What Every Employer Should Know About the H-2B Program
The H-2B Program offers employers a unique opportunity to bring in foreign workers on a seasonal or temporary basis. But it’s essential that employers understand how this program works and how to comply with its rules and regulations before attempting to hire international talent. This post will cover the basics of the program, including who’s eligible, the fees involved, the paperwork that must be submitted, visa length considerations, and much more. So if you’re considering taking advantage of this program for your business, read on!
Overview Of The H-2B Program
Before getting into the nitty-gritty, you need to have a relatively comprehensive overview of what this program is and what it might mean for you as an employer. The H-2B Program provides access to foreign labour for U.S. businesses in order to fill short-term (albeit non-agricultural) worker shortages. The idea behind the program is to create a mutually beneficial situation for employers looking to fill their ranks with additional labour to keep the wheels of business turning. It’s also highly beneficial for foreigners in need of work and who want to earn money legally with as little fuss as possible. As a result, for both parties, a lawyer can help with the H-2 B visa petition process and ensure that the process runs smoothly. Or in other words, attorneys can help businesses and employees navigate the complex web of regulations in place to ensure that Americans’ jobs and salaries are not diminished and that foreign workers receive the rights they deserve.
The Application Process In A Nutshell
An employer must submit a Labour Certification Application to the Department of Labour before applying for an H-2B visa. Form I-129 must be submitted to USCIS once the employer has been approved. As well as providing all pertinent documents regarding their stay in the country, all applicants must apply for visas at U.S. consulates abroad (or travel to a country that hosts one). As you can imagine, the entire process can be highly convoluted, and if you don’t know what you’re doing, it can cause some serious headaches down the road. Therefore, as mentioned in the previous point, you should hire a lawyer who can assist you along the way. In summary, the primary process involves:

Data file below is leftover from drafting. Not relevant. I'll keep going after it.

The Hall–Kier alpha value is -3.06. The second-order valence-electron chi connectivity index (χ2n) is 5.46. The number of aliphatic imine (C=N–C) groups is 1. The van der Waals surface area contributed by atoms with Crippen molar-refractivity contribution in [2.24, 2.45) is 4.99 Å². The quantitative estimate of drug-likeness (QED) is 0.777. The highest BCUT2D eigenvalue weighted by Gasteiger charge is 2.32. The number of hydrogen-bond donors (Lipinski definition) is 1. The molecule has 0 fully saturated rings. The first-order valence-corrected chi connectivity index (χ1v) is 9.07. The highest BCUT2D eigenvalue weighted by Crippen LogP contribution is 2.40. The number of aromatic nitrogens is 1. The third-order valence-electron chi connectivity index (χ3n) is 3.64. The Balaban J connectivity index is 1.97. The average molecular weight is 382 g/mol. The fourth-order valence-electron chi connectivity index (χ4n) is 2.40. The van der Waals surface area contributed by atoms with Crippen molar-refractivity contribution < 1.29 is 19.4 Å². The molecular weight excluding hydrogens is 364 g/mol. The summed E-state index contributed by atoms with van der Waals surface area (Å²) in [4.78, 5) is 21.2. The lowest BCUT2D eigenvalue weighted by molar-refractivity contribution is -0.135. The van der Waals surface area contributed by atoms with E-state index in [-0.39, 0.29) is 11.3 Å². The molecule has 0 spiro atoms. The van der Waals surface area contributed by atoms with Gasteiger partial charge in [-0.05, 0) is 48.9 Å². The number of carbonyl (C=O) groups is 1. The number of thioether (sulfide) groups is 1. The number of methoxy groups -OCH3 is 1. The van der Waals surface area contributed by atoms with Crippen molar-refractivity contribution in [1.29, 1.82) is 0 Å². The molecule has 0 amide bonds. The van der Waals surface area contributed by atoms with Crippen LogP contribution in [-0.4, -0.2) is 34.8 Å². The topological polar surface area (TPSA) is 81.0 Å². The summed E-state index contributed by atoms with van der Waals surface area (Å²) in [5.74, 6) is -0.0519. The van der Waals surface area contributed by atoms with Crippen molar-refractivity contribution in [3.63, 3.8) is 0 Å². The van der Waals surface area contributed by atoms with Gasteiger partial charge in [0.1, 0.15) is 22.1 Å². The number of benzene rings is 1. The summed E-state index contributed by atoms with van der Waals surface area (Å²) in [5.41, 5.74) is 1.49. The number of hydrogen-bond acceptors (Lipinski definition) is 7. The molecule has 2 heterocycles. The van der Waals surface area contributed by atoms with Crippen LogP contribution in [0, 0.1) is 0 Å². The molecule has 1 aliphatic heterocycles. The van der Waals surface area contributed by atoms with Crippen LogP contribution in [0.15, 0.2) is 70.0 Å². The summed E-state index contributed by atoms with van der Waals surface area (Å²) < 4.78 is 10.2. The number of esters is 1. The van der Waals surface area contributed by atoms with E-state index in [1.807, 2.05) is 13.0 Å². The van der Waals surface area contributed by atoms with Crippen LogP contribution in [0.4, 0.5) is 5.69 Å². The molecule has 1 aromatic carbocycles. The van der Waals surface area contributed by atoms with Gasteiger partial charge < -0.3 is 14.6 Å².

- An employer submitting an LCA to eh DoL
- File a petition with the USCIS via form I-129 once approved
- Request authorisation in tandem with the aforementioned form
- Applicant must also file their own visa application in their country of origin or in a country with a U.S. consulate
- Applicants and employers must follow the rules regarding the start of the visa and the length of stay
Current Eligibility Requirements
An employer must first understand the current eligibility requirements for the H-2B Program before they can make use of it. It is crucial that employers demonstrate that their need for temporary foreign workers results from an unpredictable event they cannot control. Furthermore, an unexpected project or spike in demand may require additional staffing to function as needed (think seasonal jobs like those in hospitality, warehousing, etc.). Nevertheless, at its most basic, employers need an EIN and must demonstrate an unexpected event, inability to fill positions with local workers, and job duties accepted by professionals before they can use the H-2B Program. Qualified workers must also satisfy wages, conditions, and skills requirements.